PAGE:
There is an industry consensus that shifting away from fee-for-service payments for medical treatment to value-based care will benefit workers’ compensation by linking medical-provider pay to patient outcomes. In this session at the 2016 National Workers’ Compensation & Disability Conference, early adopters of values-based models explained their strategies, challenges encountered and results obtained.
- Robert Evans, VP of Repricing Solutions, Rising Medical Solutions
- Cyndy Larsen, Area VP, Kaiser Permanente
- Ann Schnure, VP Risk Management – Claims, Macy’s
- Stephen T. Woods, M.D., Chief Medical Officer, Ohio Bureau of Workers’ Compensation
Value-based care rewards high-quality and cost-effective patient care, ties payments to patient and financial outcomes, and promotes a continuum of care versus transactional types of care.
The industry has been slow to adopt this model. In fact, according to the 2016 Workers’ Comp Benchmarking Study, only 13% reported that they have implemented it. 53% reported that they had no plans to implement value-based care. On the other hand, 40% of commercial group health entities have adopted the value-based model and Medicare ties 85% of payments to quality care results.
Now is the time for the workers’ compensation industry to adopt this model. First, we have never had more data to draw our conclusions from. Second, the technology is to a point where it will provide a great spring board to launch the model. Third, maintaining the status quo puts us at risk of decreasing access to quality providers.
Macy’s has applied this model in California, where much of its workforce is concentrated and has a high rate of workers’ compensation claims. They began with a goal to replace a fragmented fee-for-service system with an outcome-based, integrated “fee-for-value” system. They enlisted Kaiser On-the-Job (KOJ) value-based model of care where:
- Physicians, pharmacy, hospitals and medical centers are completely integrated and one electronic medical record centered around each patient.
- Evidence-based medicine is practiced and embedded into all systems.
- Physicians are salaried and performance rewards are based on quality, outcomes, complexity and satisfaction; not volume or revenue generated.
- Incentives with payers are aligned around quality and fee-for-value.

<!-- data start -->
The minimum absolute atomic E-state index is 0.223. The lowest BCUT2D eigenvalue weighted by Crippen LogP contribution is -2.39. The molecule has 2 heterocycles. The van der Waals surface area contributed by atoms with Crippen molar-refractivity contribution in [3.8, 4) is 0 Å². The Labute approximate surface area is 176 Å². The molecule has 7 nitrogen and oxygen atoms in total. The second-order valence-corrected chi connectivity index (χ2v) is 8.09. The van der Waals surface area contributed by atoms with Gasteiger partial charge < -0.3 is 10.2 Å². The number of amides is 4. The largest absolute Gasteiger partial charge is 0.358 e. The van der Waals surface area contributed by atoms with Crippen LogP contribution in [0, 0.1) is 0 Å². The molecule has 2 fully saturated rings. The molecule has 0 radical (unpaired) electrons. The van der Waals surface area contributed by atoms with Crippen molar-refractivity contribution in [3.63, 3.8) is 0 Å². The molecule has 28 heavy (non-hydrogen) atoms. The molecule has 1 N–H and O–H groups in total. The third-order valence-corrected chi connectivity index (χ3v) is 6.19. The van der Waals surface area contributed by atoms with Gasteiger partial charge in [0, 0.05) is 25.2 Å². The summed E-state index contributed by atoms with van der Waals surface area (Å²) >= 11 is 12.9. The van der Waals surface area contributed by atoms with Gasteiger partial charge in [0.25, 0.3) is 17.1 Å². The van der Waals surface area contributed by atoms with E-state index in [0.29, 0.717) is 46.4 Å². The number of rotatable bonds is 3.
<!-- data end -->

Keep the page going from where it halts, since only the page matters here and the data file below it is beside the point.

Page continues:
- External quality ratings include NCQA and CMS.
- Chain of command to call with concerns about treatment anywhere in the system.
Over the span of three years, the KOJ values-based model drastically reduced Macy’s medical and pharmacy costs as well as litigation rates. Total claims costs also remained lower with the KOJ model, even for multi-year closed claims. Employee care from the KOJ values-based model resulted in:
- 41% lower total cost per claim.
- 45% lower direct medical costs per claim.
- 59% lower average pharmacy costs.
- 64% fewer claims involving litigation.
- 42% lower medical costs for low-back injuries per claim.
- 73% lower costs for shoulder and upper-arm injuries per claim.
Macy’s learned some challenges and lessons along the way:
- Building an outcome-based network as a single-payer employer in multiple states is extremely difficult and resource-intensive.
- You cannot build any kind of network without analytics.
- An NPI number of rendering physician and treatment location are critical.
- The easiest place to start is with industrial clinics.
- Many specialty doctors may not have enough data.
- You need a place to house, maintain and update provider data.
- Outcomes-based networks reduce utilization review volume.
- Sometimes opioids aren’t the issue.
- You have to determine where are you going to start, what is the program goal and how are you going to measure ROI.
Adopting a values-based approach is a big shift, however, the opportunity to do it now is better than ever. There are many benefits, including the ability to produce predictable outcomes and reducing barriers to recovery.